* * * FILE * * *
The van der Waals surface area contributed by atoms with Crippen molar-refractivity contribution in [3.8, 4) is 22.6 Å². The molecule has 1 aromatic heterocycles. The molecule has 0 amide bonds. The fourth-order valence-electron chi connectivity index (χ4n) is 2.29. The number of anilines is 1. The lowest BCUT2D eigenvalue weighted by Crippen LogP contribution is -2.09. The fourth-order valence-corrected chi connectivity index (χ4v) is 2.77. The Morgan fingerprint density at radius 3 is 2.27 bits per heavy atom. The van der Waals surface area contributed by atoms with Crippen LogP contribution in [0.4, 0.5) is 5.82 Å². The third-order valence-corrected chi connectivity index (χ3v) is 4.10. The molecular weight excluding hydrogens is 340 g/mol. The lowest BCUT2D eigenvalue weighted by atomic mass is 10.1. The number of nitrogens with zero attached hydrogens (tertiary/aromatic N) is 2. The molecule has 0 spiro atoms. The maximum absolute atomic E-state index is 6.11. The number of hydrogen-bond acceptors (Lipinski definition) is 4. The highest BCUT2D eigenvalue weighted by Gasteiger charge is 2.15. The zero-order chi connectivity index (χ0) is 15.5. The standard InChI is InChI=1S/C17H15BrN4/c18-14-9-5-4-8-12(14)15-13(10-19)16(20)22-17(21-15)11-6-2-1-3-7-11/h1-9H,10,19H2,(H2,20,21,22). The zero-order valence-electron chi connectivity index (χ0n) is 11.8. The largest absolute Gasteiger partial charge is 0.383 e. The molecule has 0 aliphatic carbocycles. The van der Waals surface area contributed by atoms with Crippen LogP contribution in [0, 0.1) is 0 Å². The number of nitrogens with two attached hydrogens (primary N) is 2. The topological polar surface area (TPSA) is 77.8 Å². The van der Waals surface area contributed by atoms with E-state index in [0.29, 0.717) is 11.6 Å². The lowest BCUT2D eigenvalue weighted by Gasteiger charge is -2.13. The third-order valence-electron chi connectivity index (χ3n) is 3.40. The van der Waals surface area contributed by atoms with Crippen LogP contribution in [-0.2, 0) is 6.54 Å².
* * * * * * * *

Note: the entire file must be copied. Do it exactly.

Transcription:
The van der Waals surface area contributed by atoms with Crippen molar-refractivity contribution in [3.8, 4) is 22.6 Å². The molecule has 1 aromatic heterocycles. The molecule has 0 amide bonds. The fourth-order valence-electron chi connectivity index (χ4n) is 2.29. The number of anilines is 1. The lowest BCUT2D eigenvalue weighted by Crippen LogP contribution is -2.09. The fourth-order valence-corrected chi connectivity index (χ4v) is 2.77. The Morgan fingerprint density at radius 3 is 2.27 bits per heavy atom. The van der Waals surface area contributed by atoms with Crippen LogP contribution in [0.4, 0.5) is 5.82 Å². The third-order valence-corrected chi connectivity index (χ3v) is 4.10. The molecular weight excluding hydrogens is 340 g/mol. The lowest BCUT2D eigenvalue weighted by atomic mass is 10.1. The number of nitrogens with zero attached hydrogens (tertiary/aromatic N) is 2. The molecule has 0 spiro atoms. The maximum absolute atomic E-state index is 6.11. The number of hydrogen-bond acceptors (Lipinski definition) is 4. The highest BCUT2D eigenvalue weighted by Gasteiger charge is 2.15. The zero-order chi connectivity index (χ0) is 15.5. The standard InChI is InChI=1S/C17H15BrN4/c18-14-9-5-4-8-12(14)15-13(10-19)16(20)22-17(21-15)11-6-2-1-3-7-11/h1-9H,10,19H2,(H2,20,21,22). The zero-order valence-electron chi connectivity index (χ0n) is 11.8. The largest absolute Gasteiger partial charge is 0.383 e. The molecule has 0 aliphatic carbocycles. The van der Waals surface area contributed by atoms with Crippen LogP contribution in [0, 0.1) is 0 Å². The number of nitrogens with two attached hydrogens (primary N) is 2. The topological polar surface area (TPSA) is 77.8 Å². The van der Waals surface area contributed by atoms with E-state index in [0.29, 0.717) is 11.6 Å². The lowest BCUT2D eigenvalue weighted by Gasteiger charge is -2.13. The third-order valence-electron chi connectivity index (χ3n) is 3.40. The van der Waals surface area contributed by atoms with Crippen LogP contribution in [-0.2, 0) is 6.54 Å².